The Bizarre Equation of Pricey and Painful

The Bizarre Equation of Pricey and Painful

I have now reached the firm conviction, based on field observation, that some women grade the desirability of a shoe brand based on a weird scale of pain-to-price ratio. I suggest calling this phenomenon the “p2p principle,” as I don’t see why silly human tendencies should be denied scientific naming!

Most people know about a certain French brand of super expensive high-heeled pumps that has women go so far as to line up outside one of its two Parisian stores for the privilege of trying–in a closet-size hardly cozy space—and splurging on a pair of perfectly uncomfortable red-soled stiletto pumps.

No devotee will admit that she suffers hell in those shoes. (Or shall I say “foot corsets”?) Love, for women, means sacrifice, doesn’t it? (And women are prone to slaving themselves to love. But is that love? Another subject.)

These are strange times for the world of luxury brands. They must seduce the rich, but in order to do so they have to become popular among the middle class! And to that end, luxury houses must court the rich and famous, and communicate around VIP events in popular media to earn status among the poor.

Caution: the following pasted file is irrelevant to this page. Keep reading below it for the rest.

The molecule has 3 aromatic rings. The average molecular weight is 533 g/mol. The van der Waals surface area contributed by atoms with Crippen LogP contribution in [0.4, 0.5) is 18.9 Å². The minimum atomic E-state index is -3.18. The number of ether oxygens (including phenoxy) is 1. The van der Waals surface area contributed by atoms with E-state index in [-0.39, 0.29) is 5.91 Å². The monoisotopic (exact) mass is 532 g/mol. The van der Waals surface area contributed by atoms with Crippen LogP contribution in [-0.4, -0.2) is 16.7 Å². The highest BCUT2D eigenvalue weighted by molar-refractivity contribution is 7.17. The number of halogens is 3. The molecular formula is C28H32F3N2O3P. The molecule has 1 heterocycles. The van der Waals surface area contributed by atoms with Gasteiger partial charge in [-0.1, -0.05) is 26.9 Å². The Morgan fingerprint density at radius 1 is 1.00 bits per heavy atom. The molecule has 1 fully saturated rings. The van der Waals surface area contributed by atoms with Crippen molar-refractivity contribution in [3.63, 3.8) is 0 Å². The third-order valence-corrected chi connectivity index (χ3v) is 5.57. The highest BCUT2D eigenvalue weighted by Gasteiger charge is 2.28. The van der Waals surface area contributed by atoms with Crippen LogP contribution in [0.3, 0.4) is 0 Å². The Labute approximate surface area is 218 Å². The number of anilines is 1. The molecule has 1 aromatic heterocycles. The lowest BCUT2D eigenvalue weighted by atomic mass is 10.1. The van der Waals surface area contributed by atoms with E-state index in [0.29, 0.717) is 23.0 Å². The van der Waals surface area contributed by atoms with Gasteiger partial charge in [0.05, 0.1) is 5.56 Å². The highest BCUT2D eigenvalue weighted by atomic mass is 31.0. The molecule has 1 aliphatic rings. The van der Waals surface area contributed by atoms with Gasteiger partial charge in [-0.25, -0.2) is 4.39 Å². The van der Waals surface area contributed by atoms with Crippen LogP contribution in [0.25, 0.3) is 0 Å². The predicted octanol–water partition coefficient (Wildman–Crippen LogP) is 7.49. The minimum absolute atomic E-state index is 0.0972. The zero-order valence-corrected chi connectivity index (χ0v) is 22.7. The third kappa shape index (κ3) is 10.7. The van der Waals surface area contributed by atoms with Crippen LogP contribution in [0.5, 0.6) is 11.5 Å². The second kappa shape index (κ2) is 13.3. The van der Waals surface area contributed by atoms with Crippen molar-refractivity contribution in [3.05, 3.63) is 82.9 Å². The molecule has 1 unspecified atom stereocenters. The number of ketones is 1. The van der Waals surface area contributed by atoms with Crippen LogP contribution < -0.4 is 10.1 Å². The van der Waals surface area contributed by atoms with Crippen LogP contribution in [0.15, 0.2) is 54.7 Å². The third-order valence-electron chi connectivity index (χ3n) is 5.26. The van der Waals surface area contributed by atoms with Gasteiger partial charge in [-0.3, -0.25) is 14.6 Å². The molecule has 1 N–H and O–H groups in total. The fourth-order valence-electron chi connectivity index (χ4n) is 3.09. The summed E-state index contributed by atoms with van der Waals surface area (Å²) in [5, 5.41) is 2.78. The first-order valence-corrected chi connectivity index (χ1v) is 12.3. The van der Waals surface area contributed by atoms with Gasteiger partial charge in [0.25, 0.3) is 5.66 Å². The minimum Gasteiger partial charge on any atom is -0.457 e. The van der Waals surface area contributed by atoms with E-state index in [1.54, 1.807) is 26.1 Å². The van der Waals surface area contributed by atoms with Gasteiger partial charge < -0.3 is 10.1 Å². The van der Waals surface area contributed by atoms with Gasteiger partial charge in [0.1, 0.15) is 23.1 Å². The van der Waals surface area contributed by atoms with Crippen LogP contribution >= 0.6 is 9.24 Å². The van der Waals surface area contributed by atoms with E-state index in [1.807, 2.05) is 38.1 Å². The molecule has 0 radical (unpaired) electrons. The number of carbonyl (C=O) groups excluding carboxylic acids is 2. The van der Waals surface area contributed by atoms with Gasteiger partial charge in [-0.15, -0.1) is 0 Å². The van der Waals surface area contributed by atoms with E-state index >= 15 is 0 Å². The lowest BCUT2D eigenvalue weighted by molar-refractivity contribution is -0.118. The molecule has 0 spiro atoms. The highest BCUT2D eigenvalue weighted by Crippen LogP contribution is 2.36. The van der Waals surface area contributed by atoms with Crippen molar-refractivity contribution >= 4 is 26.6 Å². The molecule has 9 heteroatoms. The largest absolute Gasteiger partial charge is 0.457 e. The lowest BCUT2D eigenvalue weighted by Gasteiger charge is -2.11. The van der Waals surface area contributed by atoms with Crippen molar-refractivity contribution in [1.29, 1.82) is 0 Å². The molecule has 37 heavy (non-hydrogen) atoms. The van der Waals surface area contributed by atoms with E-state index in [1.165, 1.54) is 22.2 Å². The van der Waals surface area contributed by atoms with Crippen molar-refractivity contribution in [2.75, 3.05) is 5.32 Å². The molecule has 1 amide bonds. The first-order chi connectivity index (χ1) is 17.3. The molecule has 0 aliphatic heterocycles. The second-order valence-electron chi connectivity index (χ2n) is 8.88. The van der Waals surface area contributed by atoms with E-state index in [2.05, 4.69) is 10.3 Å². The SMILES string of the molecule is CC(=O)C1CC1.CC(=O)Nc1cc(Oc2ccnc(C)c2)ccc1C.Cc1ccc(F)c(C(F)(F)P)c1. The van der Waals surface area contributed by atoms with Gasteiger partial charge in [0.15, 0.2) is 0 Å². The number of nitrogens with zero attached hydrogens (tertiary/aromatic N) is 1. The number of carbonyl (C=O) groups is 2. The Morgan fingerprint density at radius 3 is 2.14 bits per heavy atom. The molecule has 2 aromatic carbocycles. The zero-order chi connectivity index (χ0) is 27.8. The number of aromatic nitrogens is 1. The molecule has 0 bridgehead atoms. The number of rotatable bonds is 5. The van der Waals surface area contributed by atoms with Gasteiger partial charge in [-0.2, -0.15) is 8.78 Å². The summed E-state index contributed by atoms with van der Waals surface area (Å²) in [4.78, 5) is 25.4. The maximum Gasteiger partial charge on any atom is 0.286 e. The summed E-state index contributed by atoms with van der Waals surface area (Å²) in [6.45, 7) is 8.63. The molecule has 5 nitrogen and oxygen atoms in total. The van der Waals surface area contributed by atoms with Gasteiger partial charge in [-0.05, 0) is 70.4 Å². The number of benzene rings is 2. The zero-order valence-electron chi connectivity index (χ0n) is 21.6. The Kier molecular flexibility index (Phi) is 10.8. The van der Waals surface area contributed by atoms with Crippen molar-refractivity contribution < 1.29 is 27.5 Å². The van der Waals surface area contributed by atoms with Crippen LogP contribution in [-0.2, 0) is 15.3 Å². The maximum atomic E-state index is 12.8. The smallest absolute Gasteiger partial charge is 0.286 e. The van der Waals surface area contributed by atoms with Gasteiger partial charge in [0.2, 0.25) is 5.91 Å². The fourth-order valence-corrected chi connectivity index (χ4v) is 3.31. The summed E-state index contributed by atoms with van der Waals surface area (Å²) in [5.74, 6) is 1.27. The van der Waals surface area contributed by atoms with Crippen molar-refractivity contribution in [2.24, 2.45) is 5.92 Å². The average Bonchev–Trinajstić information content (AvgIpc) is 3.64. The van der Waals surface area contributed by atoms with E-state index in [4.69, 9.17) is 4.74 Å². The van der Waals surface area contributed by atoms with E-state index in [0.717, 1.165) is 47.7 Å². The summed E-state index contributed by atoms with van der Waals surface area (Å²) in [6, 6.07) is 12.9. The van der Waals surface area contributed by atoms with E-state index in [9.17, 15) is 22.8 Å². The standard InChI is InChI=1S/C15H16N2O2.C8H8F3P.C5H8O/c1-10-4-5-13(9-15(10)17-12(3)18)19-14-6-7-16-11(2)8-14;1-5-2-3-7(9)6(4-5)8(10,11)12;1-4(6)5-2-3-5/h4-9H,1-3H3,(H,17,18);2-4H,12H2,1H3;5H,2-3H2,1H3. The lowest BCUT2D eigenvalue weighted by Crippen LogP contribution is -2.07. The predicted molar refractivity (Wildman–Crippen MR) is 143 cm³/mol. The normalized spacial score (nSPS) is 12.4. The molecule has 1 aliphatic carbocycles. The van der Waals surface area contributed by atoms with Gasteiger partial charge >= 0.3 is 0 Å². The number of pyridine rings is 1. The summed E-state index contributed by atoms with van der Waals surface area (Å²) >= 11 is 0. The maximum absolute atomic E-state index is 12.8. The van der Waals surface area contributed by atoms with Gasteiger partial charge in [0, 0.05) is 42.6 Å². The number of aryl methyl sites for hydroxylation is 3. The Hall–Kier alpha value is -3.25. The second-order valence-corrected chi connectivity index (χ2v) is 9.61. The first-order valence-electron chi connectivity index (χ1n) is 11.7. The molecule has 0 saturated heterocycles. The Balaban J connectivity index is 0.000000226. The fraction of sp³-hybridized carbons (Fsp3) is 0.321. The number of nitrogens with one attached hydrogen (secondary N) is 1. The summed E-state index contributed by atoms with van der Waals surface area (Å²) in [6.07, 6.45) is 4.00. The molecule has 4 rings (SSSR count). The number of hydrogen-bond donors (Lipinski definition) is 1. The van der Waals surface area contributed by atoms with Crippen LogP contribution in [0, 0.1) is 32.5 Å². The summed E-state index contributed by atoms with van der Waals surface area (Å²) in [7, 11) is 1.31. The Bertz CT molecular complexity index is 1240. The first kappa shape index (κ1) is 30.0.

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Luxury houses invite the privileged few to fabulous events and gifts, all expenses paid for… by the poor – the very ones who save on essentials to buy a monogrammed bag, which, as it happens, is the cheapest item manufactured by most luxury brands but with the highest markup!

Still a necessary and strategic target, the very rich are growing in numbers and they desire status as well as exclusive wearables. Highly sought-after brands, shoes and bags in particular, attract the not so rich crowd, ready to sacrifice their food budget for the next six months on a pair of famous pumps or a It-bag. For that reason, a bag’s or shoe’s high price is not enough to ensure availability, and manufacturing more shoes is not acceptable for luxury brands. Brands are left with only one option: that is limiting access based on size (for clothing) and comfort or wearability (for shoes).

For some very rich women, money alone should not be enough to buy everything (and brands have well understood this). And so for them, there is a deceitful perceived virtue and a false sense of courage in starving oneself to fit in a size 0 dress or proudly both standing tall and enduring the pain from stuffing one’s feet in a pair of 4″ stilettos, which derive from the fact that not everyone is able to do that.

So there you go with the new elitism, an improbable mix of virtue and vanity!

C.H

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